Long-established Australian boutique Hyperion Asset Management has been here before.
With almost 25 years on the clock, the now $7 billion plus investment firm has some crisis management credentials to lean on.
During the last big market meltdown in 2008, for example, the Hyperion flagship Australian equities fund stayed flat amid rough seas that sunk the ASX benchmark 20 per cent over the 12 months to June 30, 2009.
Featuring short-term volatility more violent than the global financial crisis, if not the depth of losses, March 2020 has once more tested the Hyperion ‘protect and grow’ investment philosophy.
To date, Hyperion’s three share funds – two Australian and one global – have performed to specifications with all staying well above benchmarks despite recording absolute declines in March.
But while the short-term figures might boost morale, Hyperion managing director, Mark Arnold, plays a long game.
“Our philosophy is to first protect clients’ capital and then invest in high quality companies that can compound that capital over long periods of time,” Arnold said. “We’re not momentum-based growth managers.”
Patience was also required in the long interval between Hyperion’s launch in 1996 and its return to the global equities sphere in 2014.
Hyperion began life running individually management accounts (IMAs) for high net worth clients across Australian and international shares. After seven years in operation – and on the advice of consultancy firm Willis Towers Watson – the firm switched to a pure Australian equities approach in an effort to break into the industry super fund and institutional markets.
“It was a hard decision to drop global equities but it was the right one for the business at the time,” Arnold said.
More than 10 years after exiting international shares, he said Hyperion had grown enough capacity (staff numbers increased from three to 13) to re-enter the market.
“We always wanted to get back to global equities – it just took us a long time,” Arnold said. “It suits our style and philosophy and gives us a bigger universe to create value from.”
Since inception in June 2014 the Hyperion Global Growth Companies Fund (Class B) returned just over 20 per cent annually to the end of this February – about 6.5 per cent above the MSCI World Index.
And it’s the global fund that is starting to gain traction among NZ investors, according to David Batty, Pinnacle distribution director on this side of the Tasman.
Hyperion is a member of the ASX-listed Pinnacle affiliate family that also includes two other managers carving out a presence in NZ, Antipodes and Metrics.
Batty said over the last six months the Hyperion global fund has been attracting greater interest from NZ financial advisers and some institutional investors.
“The fund is now on some model portfolios and platforms,” he said. “And we’re starting to see significant flows – mainly investors directing new flows rather than transferring from other funds.”
NZ investors and advisers have an appetite for active global strategies, Batty said, despite the rise of passive funds.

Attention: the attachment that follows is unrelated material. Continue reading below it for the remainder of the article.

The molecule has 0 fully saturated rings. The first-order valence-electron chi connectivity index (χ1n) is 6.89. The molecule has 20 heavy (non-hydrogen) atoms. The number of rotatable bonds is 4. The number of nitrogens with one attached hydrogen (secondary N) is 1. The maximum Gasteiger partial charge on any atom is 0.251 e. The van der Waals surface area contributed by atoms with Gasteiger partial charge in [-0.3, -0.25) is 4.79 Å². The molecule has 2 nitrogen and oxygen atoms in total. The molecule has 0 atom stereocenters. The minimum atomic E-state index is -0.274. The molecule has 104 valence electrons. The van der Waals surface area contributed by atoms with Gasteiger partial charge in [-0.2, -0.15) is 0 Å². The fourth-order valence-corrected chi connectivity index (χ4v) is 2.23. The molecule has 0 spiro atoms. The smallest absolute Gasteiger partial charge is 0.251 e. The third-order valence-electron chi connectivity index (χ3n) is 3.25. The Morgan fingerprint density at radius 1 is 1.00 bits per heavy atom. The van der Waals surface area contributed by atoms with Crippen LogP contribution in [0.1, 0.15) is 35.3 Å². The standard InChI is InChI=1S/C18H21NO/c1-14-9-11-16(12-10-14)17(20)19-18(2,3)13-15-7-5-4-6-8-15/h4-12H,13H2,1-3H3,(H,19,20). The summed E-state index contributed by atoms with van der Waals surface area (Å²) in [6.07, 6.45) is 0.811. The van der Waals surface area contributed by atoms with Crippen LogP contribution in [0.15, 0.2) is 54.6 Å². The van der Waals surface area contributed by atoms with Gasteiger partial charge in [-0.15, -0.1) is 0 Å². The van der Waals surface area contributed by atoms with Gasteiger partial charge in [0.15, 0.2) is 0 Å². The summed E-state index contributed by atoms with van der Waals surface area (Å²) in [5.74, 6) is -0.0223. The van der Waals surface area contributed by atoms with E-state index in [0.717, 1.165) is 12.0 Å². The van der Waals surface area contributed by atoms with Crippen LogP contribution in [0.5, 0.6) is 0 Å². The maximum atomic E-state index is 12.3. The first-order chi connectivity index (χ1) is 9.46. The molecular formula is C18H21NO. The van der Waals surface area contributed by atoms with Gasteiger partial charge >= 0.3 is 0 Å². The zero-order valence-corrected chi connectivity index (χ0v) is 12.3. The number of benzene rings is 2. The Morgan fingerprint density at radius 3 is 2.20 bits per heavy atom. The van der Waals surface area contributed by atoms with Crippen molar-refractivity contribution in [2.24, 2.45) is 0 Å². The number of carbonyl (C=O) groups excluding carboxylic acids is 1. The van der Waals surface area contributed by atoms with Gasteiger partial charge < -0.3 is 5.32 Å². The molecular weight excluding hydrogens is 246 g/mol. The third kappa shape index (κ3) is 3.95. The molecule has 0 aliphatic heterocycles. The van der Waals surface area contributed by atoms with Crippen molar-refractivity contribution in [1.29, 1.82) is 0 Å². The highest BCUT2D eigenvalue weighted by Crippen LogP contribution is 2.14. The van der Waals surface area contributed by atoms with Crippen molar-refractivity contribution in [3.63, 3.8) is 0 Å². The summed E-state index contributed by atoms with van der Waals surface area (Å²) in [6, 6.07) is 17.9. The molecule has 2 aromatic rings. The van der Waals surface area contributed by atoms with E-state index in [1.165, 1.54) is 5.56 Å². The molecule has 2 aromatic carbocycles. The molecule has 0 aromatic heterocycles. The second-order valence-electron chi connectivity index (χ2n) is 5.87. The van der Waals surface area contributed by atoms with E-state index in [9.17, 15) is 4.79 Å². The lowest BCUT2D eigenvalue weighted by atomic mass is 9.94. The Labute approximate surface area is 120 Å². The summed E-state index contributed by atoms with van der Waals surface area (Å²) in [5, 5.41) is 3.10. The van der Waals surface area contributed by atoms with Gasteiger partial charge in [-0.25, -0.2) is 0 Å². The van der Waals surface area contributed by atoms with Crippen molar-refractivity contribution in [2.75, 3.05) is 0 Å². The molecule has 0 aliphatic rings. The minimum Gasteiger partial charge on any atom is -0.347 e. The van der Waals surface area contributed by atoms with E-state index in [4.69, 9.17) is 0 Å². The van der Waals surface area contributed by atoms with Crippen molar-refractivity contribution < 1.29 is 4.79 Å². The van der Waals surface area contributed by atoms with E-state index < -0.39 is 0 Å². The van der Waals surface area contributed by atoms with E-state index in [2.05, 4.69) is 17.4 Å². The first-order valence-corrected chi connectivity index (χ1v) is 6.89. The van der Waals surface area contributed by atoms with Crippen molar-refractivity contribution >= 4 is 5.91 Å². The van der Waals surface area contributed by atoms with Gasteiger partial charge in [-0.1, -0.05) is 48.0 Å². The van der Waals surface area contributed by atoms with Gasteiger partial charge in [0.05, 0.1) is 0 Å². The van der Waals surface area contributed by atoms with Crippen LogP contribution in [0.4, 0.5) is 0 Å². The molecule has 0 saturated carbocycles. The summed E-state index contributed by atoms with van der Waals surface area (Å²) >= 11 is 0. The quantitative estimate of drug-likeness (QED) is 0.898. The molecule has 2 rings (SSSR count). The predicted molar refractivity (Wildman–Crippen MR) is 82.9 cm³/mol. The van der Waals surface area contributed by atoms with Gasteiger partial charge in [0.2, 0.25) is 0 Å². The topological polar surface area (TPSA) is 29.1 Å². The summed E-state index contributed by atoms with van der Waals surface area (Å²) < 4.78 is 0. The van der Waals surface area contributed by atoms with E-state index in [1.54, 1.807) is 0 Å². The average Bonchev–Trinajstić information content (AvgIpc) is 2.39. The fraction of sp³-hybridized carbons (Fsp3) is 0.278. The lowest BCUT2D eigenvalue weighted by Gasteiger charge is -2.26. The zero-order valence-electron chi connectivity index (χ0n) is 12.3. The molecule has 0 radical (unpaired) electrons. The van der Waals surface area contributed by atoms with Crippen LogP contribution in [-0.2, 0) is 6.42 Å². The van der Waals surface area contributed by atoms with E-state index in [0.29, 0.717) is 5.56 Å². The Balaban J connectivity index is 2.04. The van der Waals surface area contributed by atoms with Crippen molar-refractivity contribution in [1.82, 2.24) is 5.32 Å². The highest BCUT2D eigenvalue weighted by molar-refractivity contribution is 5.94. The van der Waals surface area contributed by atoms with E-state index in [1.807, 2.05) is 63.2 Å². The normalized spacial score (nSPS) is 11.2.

Arnold, also Hyperion chief investment officer said in what is likely to be a “low-return, disrupted” world ahead, index-based strategies would struggle.
“In a low-growth world it will be more difficult to be passive,” he said. “And the case for active management should improve over the next 10 years.”
As well as short-term volatility, Arnold said the current coronavirus-driven economic shutdown would likely fast-forward the disruptive trends that Hyperion has weighted towards.
“Because this crisis might permanently change some consumer behaviour we could see acceleration of structural trends such as less business travel and more people working from home,” he said.
Regardless of these behavioural blips, Hyperion already leans towards “modern” enterprises designed to capture the tailwinds of technology and demographic change.
Jason Orthman, Hyperion deputy chief investment officer, said the global portfolio features, for example, companies benefiting from the shift to online services, the ageing population and rising demand for luxury goods.
Orthman said the global fund includes some familiar names – such as Amazon and Salesforce – to less well-known entities like cloud company, ServiceNow.
In practice, Hyperion sifts a potential universe of 20,000 stocks down to a pile of about 150 that survive quantitative screens, eliminating highly-indebted companies and the like.
Further qualitative overlays condense the final global fund to a portfolio of up to 25 holdings, which Orthman said the manager tends to hold for the long term.
On average, the global fund has annual stock turnover of around 20 per cent while the changing about 10 per cent of underlying companies every year.
However, stock selection has contributed only about half of the Hyperion fund alpha, Orthman said, with its “proprietary” portfolio management system adding the remainder.
“Effectively, we’re doubling returns with a portfolio management process that tells us what the stock weightings should be on any day,” he said.
As investment markets rumble on through another period of turmoil, the Hyperion portfolio is “as robust as possible” with 75 per cent of its companies holding net cash, Orthman said.
“No-one knows how the coronavirus crisis will play out,” he said. “But we’re seeing an increasing level of interest from investors in this crisis – just as we did in the GFC.”
Identified with the sun, Hyperion is one of the more “obscure” Greek gods, according to Wikipedia, noted in mythology as the first to understand the movement of celestial bodies and seasons by “diligent attention and observation”.